Things are getting better (than they once were) for female travelers, but it pays to be on your guard. Here are our top tips for women traveling through Morocco.
Morocco is still a very conservative country, and many women walk around with their hair covered. This is a message to visitors that skimpy tops, shorts and revealing clothing are not appreciated by the locals. Dress modestly with legs and arms covered and you'll avoid the wrong kind of attention. It's also helpful to carry a scarf, it helps you blend in and avoid unwanted attention.
If you'd like to avoid being an object of curiosity, get a husband and kids - fake ones of course. Just say you are married. Many female travelers say wearing sunglasses helps avoid eye contact with the leering men.
If you think you're being hassled, walk into a shop or restaurant and ask for help. If you've been groped, or you're receiving unwanted persistent attention, make a fuss and show your disgust, locals (especially women) will come to your aid.
Note that marriage proposals are very frequent in Morocco, but they are almost always a throwaway line, kind of the equivalent of “you look nice in that outfit” in the west. I received several proposals a day from males aged 10 to 70, a smsile and “no thanks” is almost always received with a corresponding smile.
There are marriage proposal scams as well, and western women entering a relationship with a man in any developing country should question whether it is for immigration purposes.
Morocco has many historic sights and fascinating souks. Plan your day using a map before you go out, and do your best to get a sense of direction (keep an eye on landmarks, nt shops which change in appearance markedly when then close the doors at night). Regardless of where you are traveling, always walk with a sense of purpose. If you look lost, you're more likely to be a target.
Just as you would in any other big city or remote area, and be aware of your surroundings at all times. Don't accept drinks from strangers, and never leave your drink unattended.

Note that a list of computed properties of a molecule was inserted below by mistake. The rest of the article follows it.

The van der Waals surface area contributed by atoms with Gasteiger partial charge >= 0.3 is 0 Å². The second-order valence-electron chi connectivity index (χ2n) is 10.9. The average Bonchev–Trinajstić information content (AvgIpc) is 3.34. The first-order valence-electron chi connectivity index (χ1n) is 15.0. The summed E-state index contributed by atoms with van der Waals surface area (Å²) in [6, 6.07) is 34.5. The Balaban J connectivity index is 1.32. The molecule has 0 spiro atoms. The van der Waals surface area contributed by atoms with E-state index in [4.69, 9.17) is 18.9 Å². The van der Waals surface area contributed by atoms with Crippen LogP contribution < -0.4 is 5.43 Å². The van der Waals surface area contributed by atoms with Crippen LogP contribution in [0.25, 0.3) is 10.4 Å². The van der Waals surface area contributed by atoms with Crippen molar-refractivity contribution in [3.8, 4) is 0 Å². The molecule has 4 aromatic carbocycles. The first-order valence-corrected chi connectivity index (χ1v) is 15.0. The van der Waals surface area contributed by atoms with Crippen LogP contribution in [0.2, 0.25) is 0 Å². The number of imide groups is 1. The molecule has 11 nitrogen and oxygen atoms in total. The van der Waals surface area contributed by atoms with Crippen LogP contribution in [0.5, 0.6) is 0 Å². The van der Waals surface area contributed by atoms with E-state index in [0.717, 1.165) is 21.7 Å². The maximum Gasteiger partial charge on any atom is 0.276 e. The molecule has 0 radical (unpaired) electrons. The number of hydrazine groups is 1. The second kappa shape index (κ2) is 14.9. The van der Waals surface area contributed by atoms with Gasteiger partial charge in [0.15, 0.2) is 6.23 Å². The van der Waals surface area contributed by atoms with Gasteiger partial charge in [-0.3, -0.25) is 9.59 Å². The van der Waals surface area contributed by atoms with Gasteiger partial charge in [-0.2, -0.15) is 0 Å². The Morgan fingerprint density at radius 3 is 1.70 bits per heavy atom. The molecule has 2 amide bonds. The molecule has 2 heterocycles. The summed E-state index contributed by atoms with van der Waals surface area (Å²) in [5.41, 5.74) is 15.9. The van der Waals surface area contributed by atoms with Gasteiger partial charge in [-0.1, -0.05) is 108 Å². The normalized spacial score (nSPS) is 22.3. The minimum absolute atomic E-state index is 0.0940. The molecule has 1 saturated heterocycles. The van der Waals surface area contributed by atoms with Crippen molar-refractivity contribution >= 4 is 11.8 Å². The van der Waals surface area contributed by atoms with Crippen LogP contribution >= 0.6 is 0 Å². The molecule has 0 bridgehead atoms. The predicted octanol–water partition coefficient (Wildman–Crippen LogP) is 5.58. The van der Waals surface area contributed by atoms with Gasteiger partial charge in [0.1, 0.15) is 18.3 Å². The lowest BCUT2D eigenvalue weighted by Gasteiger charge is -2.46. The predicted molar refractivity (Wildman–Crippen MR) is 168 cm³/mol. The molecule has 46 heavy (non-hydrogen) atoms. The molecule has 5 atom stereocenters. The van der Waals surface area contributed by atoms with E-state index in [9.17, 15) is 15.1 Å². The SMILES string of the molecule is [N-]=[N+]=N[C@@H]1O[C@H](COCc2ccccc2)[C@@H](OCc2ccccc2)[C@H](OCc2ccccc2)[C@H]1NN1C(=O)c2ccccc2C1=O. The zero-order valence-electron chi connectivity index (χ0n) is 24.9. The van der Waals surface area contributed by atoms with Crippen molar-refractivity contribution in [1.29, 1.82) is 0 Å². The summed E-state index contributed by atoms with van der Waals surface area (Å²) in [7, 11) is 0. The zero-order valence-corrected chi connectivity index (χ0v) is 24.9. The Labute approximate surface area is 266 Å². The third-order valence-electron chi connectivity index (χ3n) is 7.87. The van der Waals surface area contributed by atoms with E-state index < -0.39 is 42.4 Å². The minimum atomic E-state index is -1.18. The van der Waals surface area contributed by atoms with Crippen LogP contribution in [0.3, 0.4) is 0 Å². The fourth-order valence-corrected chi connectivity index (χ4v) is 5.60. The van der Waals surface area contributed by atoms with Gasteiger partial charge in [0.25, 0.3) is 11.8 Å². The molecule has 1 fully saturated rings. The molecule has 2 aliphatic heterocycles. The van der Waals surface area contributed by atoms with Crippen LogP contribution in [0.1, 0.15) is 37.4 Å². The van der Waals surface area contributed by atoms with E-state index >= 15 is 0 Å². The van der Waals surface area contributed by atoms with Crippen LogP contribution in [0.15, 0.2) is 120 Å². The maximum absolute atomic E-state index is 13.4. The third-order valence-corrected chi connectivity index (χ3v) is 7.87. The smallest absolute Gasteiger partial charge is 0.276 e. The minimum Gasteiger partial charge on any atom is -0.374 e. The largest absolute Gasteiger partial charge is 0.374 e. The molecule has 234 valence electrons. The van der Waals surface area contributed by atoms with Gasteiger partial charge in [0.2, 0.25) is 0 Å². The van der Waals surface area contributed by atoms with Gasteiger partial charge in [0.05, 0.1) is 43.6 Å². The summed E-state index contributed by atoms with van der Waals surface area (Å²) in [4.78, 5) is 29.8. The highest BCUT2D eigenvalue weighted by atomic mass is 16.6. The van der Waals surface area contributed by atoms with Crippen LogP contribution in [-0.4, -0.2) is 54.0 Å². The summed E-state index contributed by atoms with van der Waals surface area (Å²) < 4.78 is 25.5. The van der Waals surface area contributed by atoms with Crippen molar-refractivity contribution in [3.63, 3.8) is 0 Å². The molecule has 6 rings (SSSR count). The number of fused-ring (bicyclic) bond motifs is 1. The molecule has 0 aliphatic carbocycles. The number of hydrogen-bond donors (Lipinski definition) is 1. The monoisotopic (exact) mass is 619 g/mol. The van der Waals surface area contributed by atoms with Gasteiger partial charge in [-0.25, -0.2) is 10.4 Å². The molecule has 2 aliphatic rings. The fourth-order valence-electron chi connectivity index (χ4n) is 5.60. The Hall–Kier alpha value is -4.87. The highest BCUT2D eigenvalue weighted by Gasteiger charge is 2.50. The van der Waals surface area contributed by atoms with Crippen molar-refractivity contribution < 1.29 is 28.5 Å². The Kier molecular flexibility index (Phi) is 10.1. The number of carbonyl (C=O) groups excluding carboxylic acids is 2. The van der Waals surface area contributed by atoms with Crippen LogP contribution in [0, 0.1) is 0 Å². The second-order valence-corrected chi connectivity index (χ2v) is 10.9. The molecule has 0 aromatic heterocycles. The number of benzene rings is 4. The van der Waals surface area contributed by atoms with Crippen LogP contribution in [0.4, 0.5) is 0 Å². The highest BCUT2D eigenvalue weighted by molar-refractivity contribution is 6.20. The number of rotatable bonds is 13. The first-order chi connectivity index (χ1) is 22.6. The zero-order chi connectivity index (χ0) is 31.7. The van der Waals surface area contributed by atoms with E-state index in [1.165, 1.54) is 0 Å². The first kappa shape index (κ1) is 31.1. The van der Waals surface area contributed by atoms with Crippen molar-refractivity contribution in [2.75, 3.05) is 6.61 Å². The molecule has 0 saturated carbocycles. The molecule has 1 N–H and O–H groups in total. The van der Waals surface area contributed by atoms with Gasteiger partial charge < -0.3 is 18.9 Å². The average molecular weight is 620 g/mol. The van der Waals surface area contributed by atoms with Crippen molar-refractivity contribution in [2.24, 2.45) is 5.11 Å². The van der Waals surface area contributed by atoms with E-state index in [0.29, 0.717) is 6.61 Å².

Visiting the Jemaa el-Fnna in Marrakesh at dusk is a sight not to be missed – with snake-charmers and families out to enjoy the cool evening. Stick to places where the families are. The surrounding streets up until about 11 pm are just fine. The biggest risk here is having someone put a monkey on your shoulder and demand money for a photo.
There are very few destinations in the world where hitchhiking is still safe. You probably wouldn't do it at home, so don't do it in Morocco either. Trains are often cheaper than buses and both are cheap.
Remote and mountainous areas remain dangerous, especially to women traveling alone.
Make sure you stay in a hotel where you can lock the hotel door securely. If you're not confident on the integrity of the lock, a simple door stop is an effective way to prevent access from an intruder, and it takes up very little room in your luggage.
Traveling alone brings many benefits, and one of them is meeting local women who will provide a glimpse into their daily lives. But, most local women remain in the family home, and it can be challenging to make contact.
Some cooking courses in Morocco include a trip to the markets to shop for ingredients, and cooking alongside a traditional Moroccan dada. This is an excellent way to experience the local culture and meet local women.
Search for female guides in the main towns who can take you around the souks and medinas and explain a little more about the way of life.
Visit a hammam or traditional bath on ladies day. You'll see a whole other side to daily life in Morocco, although not understand much of it unless you speak Arabic. As a side note, while the women may go naked, men never do.
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